S&S also acts as a team member with its customers to review plans and specifications. Somero says their ideal situation is when a GC or owner brings them in during the planning stages of a project. “We can review the plans and recommend different ways of doing things,” he says. “Then we look for design or specification problems up front and get them fixed before we start building so we don’t have to deal with them in the middle of a project.”
Staying productive to maximize efficiency also comes with taking the right jobs. S&S looks for jobs that are a good fit for the company — industrial and commercial facilities and warehouses and superflat and other specialty floors. “Those are the kinds of jobs we are best set up to do. We have the equipment and personnel to do that type of work,” Somero explains.
Training and safety
Specialty work like that performed by S&S Concrete Floors requires a staff of well-trained and experienced concrete craftsmen. Job training and safety training are often integrated at S&S, stressing the importance of the company’s safety culture. When a new employees join the company, they go through drug screening and safety training. Once they get out in the field, S&S pairs new employees with experienced workers. They go through hands-on field training and have the opportunity to work their way up from laborer to other positions if they choose to. The company also has certified ACI Flatwork Finishers on staff.
“We invest a lot into safety training. We run our own safety program, our safety manual is based on the ASCC Safety Manual and we bring in outside consultants for education programs. We are currently implementing an internal, online safety training program, so when employees aren’t needed in the field, for example if there is a rain day, they can work on safety education without having to schedule an instructor, which is one of the biggest challenges in construction training,” Somero explains.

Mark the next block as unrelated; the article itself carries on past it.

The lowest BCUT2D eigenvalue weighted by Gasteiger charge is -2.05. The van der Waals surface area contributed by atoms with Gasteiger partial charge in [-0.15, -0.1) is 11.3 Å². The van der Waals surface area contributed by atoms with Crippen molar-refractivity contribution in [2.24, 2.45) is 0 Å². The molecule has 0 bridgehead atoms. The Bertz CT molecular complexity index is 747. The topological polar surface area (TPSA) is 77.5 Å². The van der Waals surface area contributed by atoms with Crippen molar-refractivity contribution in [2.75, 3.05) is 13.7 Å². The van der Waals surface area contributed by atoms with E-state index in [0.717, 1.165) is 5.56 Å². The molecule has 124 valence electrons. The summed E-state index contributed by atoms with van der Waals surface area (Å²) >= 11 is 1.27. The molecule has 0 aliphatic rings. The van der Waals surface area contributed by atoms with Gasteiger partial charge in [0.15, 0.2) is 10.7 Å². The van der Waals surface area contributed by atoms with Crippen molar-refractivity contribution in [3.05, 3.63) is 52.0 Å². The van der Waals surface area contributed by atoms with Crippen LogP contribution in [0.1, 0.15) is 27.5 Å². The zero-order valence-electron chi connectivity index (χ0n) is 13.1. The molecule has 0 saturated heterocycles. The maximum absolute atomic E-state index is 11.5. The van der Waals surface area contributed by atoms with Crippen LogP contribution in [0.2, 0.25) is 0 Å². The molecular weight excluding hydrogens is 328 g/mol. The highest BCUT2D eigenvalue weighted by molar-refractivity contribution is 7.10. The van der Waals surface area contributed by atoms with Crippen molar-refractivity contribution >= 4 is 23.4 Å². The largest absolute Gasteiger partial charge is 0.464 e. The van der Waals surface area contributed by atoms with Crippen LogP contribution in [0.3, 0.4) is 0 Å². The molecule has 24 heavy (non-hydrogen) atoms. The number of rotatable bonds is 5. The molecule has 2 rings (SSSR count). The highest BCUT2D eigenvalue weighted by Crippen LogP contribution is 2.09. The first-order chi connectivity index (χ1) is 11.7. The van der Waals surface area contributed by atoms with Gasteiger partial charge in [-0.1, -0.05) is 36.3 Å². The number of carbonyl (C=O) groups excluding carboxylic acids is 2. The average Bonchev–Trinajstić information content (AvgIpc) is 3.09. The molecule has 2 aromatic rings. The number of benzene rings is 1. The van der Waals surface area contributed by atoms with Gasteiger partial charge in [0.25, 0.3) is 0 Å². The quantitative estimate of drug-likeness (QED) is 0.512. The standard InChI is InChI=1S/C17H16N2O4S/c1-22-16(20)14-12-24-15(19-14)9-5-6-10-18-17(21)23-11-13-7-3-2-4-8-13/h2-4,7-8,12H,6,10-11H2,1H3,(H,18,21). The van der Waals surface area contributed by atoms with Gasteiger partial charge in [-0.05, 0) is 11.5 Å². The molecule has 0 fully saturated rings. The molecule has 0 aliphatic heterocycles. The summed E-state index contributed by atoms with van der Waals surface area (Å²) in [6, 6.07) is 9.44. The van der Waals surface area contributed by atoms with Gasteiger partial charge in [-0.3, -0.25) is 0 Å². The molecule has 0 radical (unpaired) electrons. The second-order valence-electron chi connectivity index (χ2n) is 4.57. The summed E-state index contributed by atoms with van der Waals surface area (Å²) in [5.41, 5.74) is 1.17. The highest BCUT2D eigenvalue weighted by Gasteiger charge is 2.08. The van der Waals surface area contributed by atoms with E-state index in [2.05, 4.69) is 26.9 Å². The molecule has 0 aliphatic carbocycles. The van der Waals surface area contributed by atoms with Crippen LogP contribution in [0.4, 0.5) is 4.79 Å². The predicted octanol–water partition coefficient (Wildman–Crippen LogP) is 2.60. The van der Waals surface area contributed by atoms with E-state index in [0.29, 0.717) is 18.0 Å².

Staying ahead of the curve in your industry means more than staying current on new equipment and techniques. It also means being proactive and educated on changes that will affect the business side of your company. Somero tracks current issues, but is still unclear on how they will affect his business: health care reform, changes to workers’ compensation insurance and taxes.
“Regulations don’t seem to be getting easier to deal with either. With environmental restrictions and equipment emissions rules, the cost of building is going up. The associated paperwork and training costs money. Ultimately, you have to pass these costs on to your customers if you are going to stay in business,” he adds.
Another trend Somero has seen grow in recent years is the issue of risk mitigation. “GCs and owners are pushing more risk down to subcontractors. We see a lot of clauses in contracts that we don’t like, and we’ve had little success getting those changed. Our clients tell us to bid accordingly, but it’s challenging because our competitors may not have noticed those clauses or understood the ramifications of them, and their prices will come in lower than ours,” he explains. “It’s hard to argue that point during the bid process, and there were a lot of times when we thought we might have lost a job because of that.”
Despite the challenges that come with competition and doing business, S&S continues to win jobs and strengthen its reputation. Its goal to stay ahead of the curve helps the company form partnerships with their customers that result in quality building projects and strong relationships.